Ignoring mountains of evidence to the contrary is plainly dishonest
Trust in universities has nosedived in America since 2015 among Republican voters, and the Right-wing media’s focus on the excesses of Left-modernist ideology on campus — from diversity statements to activist dismissal campaigns to no-platformings — is arguably a major reason. A growing number of red states are now legislating to reform or cut the budgets of their state universities.
Meawhile, the progressive Left is continuing to stick its fingers in its ears, doubling down on the narrative that this is a Right-wing moral panic designed to divide and conquer the electorate, while denying the overwhelming reality of Left-wing domination on campus. “The right is not underrepresented in higher education; in fact, the opposite is true,” is the astounding claim made by Asheesh Kapur Siddique in Teen Vogue this week. “The modern American university,’ he claims, “is a Right-wing institution”!
He baldly asserts that the political preferences of academics have “little to do with the production of academic knowledge or the day-to-day workings of the university — including what happens in classrooms.” While survey evidence suggests academics are generally fair in class, their politics most certainly does shape what research questions they ask, the range of answers they report, the orthodoxies they uphold, and the classes they offer to teach. How else can we explain the surge in academic output on race and gender since the late 1980s, and especially since 2015?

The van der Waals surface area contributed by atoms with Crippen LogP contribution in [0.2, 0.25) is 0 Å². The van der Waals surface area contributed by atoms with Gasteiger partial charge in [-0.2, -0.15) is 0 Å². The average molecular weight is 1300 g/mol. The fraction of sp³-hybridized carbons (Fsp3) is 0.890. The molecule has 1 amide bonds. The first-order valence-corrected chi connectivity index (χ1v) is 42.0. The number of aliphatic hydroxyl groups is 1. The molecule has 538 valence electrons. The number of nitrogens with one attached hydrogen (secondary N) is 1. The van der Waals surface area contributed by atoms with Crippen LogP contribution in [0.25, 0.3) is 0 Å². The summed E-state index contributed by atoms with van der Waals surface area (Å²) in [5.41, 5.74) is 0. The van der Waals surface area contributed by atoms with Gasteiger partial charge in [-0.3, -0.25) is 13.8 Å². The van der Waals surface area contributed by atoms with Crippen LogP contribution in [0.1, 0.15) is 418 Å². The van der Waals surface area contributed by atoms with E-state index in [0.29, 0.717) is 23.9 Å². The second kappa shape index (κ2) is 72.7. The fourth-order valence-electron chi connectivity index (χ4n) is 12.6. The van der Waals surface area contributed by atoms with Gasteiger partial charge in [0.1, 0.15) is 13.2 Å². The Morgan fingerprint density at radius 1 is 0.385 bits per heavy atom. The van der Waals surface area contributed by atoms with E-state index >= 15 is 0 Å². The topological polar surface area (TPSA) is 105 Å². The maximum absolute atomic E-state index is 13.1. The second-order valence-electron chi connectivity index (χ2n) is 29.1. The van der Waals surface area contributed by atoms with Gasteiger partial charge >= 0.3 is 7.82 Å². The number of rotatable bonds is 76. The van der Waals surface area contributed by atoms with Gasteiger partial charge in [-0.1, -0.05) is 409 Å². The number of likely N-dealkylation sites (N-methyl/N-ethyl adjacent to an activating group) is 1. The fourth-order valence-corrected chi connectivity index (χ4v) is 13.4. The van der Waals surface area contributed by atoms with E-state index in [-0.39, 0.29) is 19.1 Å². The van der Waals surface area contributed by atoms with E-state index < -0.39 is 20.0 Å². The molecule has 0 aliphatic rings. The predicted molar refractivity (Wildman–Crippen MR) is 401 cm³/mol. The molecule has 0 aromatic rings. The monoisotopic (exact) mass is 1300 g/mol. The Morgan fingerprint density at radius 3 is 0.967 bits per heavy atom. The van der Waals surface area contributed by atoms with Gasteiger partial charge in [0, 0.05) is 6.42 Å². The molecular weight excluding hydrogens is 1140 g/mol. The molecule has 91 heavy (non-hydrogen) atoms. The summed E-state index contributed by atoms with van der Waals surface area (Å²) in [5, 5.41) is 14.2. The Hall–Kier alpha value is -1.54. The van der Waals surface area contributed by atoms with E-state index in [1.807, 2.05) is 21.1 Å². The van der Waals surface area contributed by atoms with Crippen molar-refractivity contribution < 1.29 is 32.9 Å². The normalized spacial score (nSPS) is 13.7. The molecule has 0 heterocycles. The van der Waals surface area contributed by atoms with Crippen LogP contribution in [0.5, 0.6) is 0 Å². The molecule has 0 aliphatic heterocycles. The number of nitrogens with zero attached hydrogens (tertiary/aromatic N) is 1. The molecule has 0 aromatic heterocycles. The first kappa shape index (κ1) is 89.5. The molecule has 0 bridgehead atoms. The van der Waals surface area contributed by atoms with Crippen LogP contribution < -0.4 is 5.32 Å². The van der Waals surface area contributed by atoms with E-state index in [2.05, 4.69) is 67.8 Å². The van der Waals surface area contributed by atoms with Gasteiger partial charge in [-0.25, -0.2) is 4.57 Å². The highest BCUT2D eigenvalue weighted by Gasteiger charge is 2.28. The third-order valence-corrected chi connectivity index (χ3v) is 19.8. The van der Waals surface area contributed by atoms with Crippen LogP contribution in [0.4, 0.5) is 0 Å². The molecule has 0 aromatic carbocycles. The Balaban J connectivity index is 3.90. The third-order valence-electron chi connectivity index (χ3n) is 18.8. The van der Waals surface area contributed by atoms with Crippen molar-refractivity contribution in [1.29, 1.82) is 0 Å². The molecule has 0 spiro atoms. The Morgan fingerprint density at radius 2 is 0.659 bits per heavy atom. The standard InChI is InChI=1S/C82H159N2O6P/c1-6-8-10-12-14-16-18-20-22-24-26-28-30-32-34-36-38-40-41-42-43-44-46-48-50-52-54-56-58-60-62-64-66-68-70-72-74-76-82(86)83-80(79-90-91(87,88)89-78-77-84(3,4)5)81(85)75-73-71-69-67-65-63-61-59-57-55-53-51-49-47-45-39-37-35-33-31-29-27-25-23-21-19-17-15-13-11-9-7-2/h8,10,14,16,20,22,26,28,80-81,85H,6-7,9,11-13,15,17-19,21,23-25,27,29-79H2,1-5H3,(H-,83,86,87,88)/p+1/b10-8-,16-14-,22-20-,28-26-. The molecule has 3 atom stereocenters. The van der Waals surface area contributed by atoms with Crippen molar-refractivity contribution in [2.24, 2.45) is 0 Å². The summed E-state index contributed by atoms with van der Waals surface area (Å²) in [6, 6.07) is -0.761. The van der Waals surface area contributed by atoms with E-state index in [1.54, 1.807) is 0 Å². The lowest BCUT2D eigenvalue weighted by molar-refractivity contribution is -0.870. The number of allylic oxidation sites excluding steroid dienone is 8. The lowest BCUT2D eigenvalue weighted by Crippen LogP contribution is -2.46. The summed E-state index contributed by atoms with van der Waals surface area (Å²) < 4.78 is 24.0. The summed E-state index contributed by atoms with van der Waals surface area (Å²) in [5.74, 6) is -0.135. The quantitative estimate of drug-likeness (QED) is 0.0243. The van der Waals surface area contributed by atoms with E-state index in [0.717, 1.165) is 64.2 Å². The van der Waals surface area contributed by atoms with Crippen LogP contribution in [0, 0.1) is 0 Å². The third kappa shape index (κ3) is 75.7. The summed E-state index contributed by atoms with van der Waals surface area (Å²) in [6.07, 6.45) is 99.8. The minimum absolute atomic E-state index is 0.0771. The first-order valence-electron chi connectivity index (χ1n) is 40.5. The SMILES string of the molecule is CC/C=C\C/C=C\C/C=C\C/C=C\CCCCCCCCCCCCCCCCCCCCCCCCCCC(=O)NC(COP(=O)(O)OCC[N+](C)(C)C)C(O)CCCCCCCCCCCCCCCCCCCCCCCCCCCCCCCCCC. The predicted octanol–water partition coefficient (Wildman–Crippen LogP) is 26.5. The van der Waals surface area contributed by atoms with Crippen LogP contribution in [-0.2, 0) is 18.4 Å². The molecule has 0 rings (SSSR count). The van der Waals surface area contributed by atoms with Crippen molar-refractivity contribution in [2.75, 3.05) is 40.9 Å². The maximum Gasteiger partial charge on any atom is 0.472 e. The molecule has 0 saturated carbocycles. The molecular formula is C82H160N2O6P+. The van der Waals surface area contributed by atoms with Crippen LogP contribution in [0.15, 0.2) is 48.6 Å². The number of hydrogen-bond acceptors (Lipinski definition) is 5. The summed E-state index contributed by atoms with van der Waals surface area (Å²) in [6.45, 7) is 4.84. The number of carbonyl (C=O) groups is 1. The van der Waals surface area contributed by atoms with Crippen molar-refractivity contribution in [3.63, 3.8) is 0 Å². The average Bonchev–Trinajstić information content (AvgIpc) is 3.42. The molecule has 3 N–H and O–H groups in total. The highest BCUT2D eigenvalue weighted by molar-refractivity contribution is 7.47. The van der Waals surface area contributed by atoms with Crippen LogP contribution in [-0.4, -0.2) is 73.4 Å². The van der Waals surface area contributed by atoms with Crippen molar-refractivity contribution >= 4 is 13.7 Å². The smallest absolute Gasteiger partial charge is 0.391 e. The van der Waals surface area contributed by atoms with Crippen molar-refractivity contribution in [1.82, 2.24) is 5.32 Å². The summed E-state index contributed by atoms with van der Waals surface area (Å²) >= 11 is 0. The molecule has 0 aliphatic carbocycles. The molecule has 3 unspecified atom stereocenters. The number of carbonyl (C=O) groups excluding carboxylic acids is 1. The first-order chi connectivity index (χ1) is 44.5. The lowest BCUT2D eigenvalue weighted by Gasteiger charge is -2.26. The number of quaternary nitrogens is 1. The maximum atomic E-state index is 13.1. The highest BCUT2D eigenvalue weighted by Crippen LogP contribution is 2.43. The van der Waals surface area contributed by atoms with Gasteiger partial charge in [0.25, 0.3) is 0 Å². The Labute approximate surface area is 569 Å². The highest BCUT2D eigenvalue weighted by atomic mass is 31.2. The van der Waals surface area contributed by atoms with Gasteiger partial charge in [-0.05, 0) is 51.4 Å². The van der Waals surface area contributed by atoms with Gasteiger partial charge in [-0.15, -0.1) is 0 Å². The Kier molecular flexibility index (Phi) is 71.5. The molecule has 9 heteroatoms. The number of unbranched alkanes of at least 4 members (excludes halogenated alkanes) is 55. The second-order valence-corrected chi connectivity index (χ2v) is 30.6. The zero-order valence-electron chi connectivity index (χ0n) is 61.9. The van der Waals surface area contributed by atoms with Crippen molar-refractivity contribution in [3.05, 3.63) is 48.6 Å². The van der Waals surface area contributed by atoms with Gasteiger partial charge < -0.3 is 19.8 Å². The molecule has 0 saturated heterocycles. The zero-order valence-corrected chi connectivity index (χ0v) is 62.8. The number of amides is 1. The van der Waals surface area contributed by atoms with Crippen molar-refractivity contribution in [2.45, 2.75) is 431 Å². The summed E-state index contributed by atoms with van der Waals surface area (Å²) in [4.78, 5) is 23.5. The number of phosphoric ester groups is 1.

Siddique’s gambit involves redefining the university as its top layers, rather than its faculty or students. The campus, we are told, is actually shaped by trustees from the corporate world whose Right-wing outlook informs hiring decisions. ‘Right’ here is redefined in 1980s terms to mean capitalist while the anti-white male cultural radicalism that encompasses ‘woke’ corporate America escapes her materialist definition of ‘Left’. Eschewing systematic evidence, Siddique’s one data point is the denial of tenure to Nikole Hannah Jones, author of the New York Times’ much-criticised 1619 Project.
University managers shouldn’t have meddled with the Jones decision and do sometimes exercise influence. Figures from the business world do sit on boards of trustees. Yet managerialism is more of a problem in lower-ranked, less influential, universities. Moreover, academics often move into university administration, where they take key operational decisions. Departments usually determine who gets hired even if a management rep has a seat at the table. All a far cry from the corporate world.
Meanwhile, teaching and research in social science and humanities subjects leans heavily Left. The university sector’s failure to increase viewpoint diversity or control progressive authoritarianism is eroding trust in universities and fuelling populist resentment. The sooner universities and other elite cultural institutions get their head out of the sand the better their chance of instituting the reforms that are needed to dampen a growing and justifiable backlash.
This piece originally appeared at UnHerd.com
Eric Kaufmann is professor of politics at Birkbeck College, University of London and a fellow of the Manhattan Institute.
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